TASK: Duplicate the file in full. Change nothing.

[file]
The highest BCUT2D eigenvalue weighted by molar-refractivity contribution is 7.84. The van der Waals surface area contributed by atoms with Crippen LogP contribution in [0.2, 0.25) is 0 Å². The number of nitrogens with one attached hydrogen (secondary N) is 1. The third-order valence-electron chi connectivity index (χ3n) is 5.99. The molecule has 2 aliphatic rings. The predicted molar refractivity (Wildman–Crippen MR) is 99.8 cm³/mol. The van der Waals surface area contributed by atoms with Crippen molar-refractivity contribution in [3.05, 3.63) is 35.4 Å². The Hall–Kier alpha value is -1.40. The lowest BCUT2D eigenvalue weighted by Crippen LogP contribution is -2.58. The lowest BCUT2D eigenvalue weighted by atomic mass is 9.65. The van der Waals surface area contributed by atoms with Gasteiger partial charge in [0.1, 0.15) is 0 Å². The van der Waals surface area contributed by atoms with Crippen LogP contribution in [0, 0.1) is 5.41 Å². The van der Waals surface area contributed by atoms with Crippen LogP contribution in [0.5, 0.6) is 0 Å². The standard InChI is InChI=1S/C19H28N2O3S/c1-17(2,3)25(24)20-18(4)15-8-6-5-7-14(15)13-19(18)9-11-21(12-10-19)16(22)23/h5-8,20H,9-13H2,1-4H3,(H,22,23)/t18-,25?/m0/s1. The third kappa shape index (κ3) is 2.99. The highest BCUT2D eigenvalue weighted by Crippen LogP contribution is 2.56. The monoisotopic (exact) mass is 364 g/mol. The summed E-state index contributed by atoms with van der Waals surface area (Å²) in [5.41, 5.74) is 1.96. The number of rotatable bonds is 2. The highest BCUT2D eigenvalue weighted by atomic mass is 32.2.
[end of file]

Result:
The highest BCUT2D eigenvalue weighted by molar-refractivity contribution is 7.84. The van der Waals surface area contributed by atoms with Crippen LogP contribution in [0.2, 0.25) is 0 Å². The number of nitrogens with one attached hydrogen (secondary N) is 1. The third-order valence-electron chi connectivity index (χ3n) is 5.99. The molecule has 2 aliphatic rings. The predicted molar refractivity (Wildman–Crippen MR) is 99.8 cm³/mol. The van der Waals surface area contributed by atoms with Crippen molar-refractivity contribution in [3.05, 3.63) is 35.4 Å². The Hall–Kier alpha value is -1.40. The lowest BCUT2D eigenvalue weighted by Crippen LogP contribution is -2.58. The lowest BCUT2D eigenvalue weighted by atomic mass is 9.65. The van der Waals surface area contributed by atoms with Gasteiger partial charge in [0.1, 0.15) is 0 Å². The van der Waals surface area contributed by atoms with Crippen LogP contribution in [0, 0.1) is 5.41 Å². The van der Waals surface area contributed by atoms with Crippen LogP contribution in [0.5, 0.6) is 0 Å². The standard InChI is InChI=1S/C19H28N2O3S/c1-17(2,3)25(24)20-18(4)15-8-6-5-7-14(15)13-19(18)9-11-21(12-10-19)16(22)23/h5-8,20H,9-13H2,1-4H3,(H,22,23)/t18-,25?/m0/s1. The third kappa shape index (κ3) is 2.99. The highest BCUT2D eigenvalue weighted by Crippen LogP contribution is 2.56. The monoisotopic (exact) mass is 364 g/mol. The summed E-state index contributed by atoms with van der Waals surface area (Å²) in [5.41, 5.74) is 1.96. The number of rotatable bonds is 2. The highest BCUT2D eigenvalue weighted by atomic mass is 32.2.